We’ll see the outpourings of grief and expressions of outrage. Less visible will be the struggles of families who lost loved ones and are trying to cope with the horror thrust upon them.
But there is no real motive for such a crime. It is an act of inexplicable insanity, the product of a disturbed mind most likely driven by an inner rage that strives to inflict as much pain as possible before ending it all.
There will be steps taken based on the idea that quick action could prevent the loss of life. For instance, just east of us, school officials in the Butler (Pa.) Area School District have voted to arm their security guards.
Yet there have been calls — including from at least one member of Congress — to arm school officials. The idea is that once an intruder shows up with a gun, people trained to diagram sentences or solve geometry problems will quickly convert to Rambos, taking out the bad guys.
And that gets us to the topic of gun control, which already has surfaced in the public debate over the Connecticut shooting. It got a push from President Obama, who made an oblique reference to it in his comments following the rampage.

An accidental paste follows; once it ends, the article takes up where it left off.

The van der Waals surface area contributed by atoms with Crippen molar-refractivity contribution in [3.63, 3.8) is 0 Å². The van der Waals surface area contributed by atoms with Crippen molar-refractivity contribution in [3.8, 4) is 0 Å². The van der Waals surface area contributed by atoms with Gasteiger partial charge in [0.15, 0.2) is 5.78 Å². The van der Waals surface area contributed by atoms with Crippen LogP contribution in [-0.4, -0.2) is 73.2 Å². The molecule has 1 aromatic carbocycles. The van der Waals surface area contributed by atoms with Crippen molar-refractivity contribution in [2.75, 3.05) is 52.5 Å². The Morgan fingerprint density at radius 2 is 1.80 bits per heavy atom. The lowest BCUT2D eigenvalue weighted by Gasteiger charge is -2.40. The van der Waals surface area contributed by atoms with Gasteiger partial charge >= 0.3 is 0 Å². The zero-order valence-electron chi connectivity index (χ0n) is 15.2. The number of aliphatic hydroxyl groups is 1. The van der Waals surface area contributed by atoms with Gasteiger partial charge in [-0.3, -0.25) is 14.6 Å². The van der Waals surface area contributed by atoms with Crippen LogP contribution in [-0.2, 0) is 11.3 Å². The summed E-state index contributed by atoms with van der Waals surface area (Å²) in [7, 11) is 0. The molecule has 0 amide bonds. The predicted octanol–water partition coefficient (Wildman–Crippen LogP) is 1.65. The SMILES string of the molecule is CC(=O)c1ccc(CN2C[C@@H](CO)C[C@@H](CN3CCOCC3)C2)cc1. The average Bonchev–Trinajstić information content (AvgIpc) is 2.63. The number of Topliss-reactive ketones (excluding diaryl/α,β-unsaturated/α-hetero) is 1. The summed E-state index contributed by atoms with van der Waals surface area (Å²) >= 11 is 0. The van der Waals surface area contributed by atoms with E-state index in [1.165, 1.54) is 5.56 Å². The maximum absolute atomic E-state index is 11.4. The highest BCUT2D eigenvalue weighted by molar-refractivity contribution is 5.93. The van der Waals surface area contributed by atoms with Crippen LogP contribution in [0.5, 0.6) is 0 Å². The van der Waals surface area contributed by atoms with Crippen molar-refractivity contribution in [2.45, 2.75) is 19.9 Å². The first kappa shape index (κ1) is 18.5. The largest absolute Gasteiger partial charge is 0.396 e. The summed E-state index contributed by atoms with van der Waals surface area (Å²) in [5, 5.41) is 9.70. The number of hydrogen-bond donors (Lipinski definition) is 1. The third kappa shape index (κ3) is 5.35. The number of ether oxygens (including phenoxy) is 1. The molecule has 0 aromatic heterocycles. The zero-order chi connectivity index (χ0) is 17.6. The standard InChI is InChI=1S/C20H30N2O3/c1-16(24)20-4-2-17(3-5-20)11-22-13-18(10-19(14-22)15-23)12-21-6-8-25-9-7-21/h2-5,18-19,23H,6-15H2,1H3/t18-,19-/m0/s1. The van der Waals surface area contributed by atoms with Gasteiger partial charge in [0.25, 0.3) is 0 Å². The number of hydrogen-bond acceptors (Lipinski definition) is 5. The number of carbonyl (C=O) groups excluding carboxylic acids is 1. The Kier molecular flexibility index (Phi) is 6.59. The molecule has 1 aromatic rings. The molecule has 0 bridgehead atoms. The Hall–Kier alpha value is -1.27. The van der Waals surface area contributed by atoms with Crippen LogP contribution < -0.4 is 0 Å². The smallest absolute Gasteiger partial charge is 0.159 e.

So there will be demands for tough action to control ownership of guns, or at least some guns or their accessories with some people. On the other side will be those who say it’s unfair to law-abiding citizens to restrict their constitutional access to firearms because of the actions of the emotionally deranged.
Maybe there will be discussion about identifying and treating the mentally ill. Yet the track record here is minimal talk and no real action.
But the people determined to act out in this manner have plenty of soft targets to choose from. If it’s not a school, it will be somewhere else. Security is a feel-good measure of limited value. Against a determined madman with lots of firepower, it provides no solution.
Mitchel Olszak is a columnist for the New Castle (Pa.) News.